Many students mistakenly try to learn the exercises by reading them as one might a piece of music. This is a less efficient way to learn the exercises, and students learning them this way are missing out on some valuable points of skill development.

Each pattern is ONLY one measure long; when asked to play the patterns, many students will mistakenly land on the first note of the next measure, which is incorrect. 

Your first goal is to learn the patterns so that you can play them automatically from any starting position. You want to put all of your energy into getting the right finger movements for the patterns.

Because the exercises only use white notes, you should be able to train the movements of each pattern into your hands so that you can place your hands on any white note and play them without thinking. When you apply this confidence to playing each pattern ascending and descending stepwise, you’ll end up with the same exercise structure you see in the book.

After that, you need to know how long to play each pattern

For the easy or junior Hanon exercise books, the answer is almost always the same: 7 measures. This means that, once you have the pattern in your fingers, you simply need to play it stepwise up or down and count: 1, 2, 3, 4, 5, 6, 7.

The one exception to this is in the descending pattern of the very first exercise, where you’ll descend 8 measures instead of 7. 

Using this method you should be able to efficiently learn each of the 20 main Hanon exercises.

Practicing Hanon

To properly practice the Hanon exercises, make sure you’re using a good sitting posture and curved hand structure. Try not to let your fingers do all of the work - keep your fingers below the tops of your hands as you play, and let your wrist and arm weight help you push down the keys.

The Hanon exercises are good for beginning and intermediate students to use for learning small variations on different patterns and movements, however they should not be lingered on once an efficient practicing rhythm has been reached. Once you can confidently play through an exercise from start to finish with no mistakes at a reasonable tempo, move on to the next one. You can always return later for another round through the exercises to try and achieve higher speeds.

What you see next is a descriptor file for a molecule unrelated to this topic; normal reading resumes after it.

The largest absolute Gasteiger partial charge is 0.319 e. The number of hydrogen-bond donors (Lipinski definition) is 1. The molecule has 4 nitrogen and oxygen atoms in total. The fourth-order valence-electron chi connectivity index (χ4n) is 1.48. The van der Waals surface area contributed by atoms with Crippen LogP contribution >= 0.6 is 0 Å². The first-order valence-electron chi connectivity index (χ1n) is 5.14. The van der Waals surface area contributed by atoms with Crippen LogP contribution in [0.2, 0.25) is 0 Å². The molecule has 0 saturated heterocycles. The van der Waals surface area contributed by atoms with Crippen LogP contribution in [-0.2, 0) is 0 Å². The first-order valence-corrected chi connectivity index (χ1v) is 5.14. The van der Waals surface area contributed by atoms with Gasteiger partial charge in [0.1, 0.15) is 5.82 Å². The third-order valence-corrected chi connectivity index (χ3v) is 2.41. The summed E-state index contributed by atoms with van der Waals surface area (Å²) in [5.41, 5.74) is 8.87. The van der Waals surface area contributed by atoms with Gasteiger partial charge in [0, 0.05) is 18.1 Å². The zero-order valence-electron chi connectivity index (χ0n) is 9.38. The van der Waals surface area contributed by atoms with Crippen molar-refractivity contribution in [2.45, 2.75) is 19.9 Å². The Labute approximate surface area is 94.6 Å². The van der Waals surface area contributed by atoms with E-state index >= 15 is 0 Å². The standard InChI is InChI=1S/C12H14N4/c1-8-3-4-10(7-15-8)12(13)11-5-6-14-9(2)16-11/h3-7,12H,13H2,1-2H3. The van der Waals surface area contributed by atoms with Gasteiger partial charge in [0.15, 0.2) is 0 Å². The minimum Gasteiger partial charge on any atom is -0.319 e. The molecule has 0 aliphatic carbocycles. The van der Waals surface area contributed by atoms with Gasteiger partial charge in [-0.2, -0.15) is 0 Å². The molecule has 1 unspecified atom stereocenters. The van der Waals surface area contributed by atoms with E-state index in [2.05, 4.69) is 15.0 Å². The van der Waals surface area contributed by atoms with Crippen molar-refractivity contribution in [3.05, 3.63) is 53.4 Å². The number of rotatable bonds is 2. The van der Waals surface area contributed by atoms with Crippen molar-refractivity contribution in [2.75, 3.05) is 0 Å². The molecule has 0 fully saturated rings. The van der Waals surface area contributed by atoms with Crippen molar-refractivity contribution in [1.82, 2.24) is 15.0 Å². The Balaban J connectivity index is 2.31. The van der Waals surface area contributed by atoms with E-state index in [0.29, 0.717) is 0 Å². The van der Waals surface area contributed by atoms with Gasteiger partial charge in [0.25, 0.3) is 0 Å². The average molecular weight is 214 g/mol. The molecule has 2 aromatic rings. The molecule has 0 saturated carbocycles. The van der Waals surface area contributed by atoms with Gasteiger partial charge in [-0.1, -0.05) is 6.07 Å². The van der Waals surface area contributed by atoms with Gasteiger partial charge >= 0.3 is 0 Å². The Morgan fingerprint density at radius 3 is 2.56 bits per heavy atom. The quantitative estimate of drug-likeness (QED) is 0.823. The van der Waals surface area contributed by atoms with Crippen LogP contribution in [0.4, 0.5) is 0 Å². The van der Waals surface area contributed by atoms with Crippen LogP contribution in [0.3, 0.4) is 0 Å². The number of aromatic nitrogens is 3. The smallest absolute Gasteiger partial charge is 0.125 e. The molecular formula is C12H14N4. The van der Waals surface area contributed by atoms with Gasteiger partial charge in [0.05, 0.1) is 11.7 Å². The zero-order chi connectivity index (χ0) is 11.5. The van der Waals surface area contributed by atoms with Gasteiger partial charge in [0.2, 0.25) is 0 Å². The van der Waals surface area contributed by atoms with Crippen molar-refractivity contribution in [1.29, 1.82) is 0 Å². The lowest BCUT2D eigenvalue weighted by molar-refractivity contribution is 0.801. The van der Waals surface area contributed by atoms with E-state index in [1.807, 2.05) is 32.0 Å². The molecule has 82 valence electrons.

If the easy or junior Hanon books seem too simple, you can try out the larger versions of the exercises in The Virtuoso Pianist. The Virtuoso Pianist instructions often counsel players to play multiple exercises in succession (without stopping), which is another way to increase the difficulty. You can also try playing the exercises using different rhythms and articulations, and as well in other keys.

All versions of Hanon contain additional exercises such as scales, arpeggios, and trills, that should be practiced in addition to the main 20 exercises.


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About the Author: West Troiano

West has over 10 years of teaching experience in settings that vary from private studios to college classrooms. In addition to teaching through traditional forms of piano pedagogy, West frequently produces music and teaching materials that cater to the needs of his students. Check out West's course on Piano Etudes for both beginners and intermediate pianists.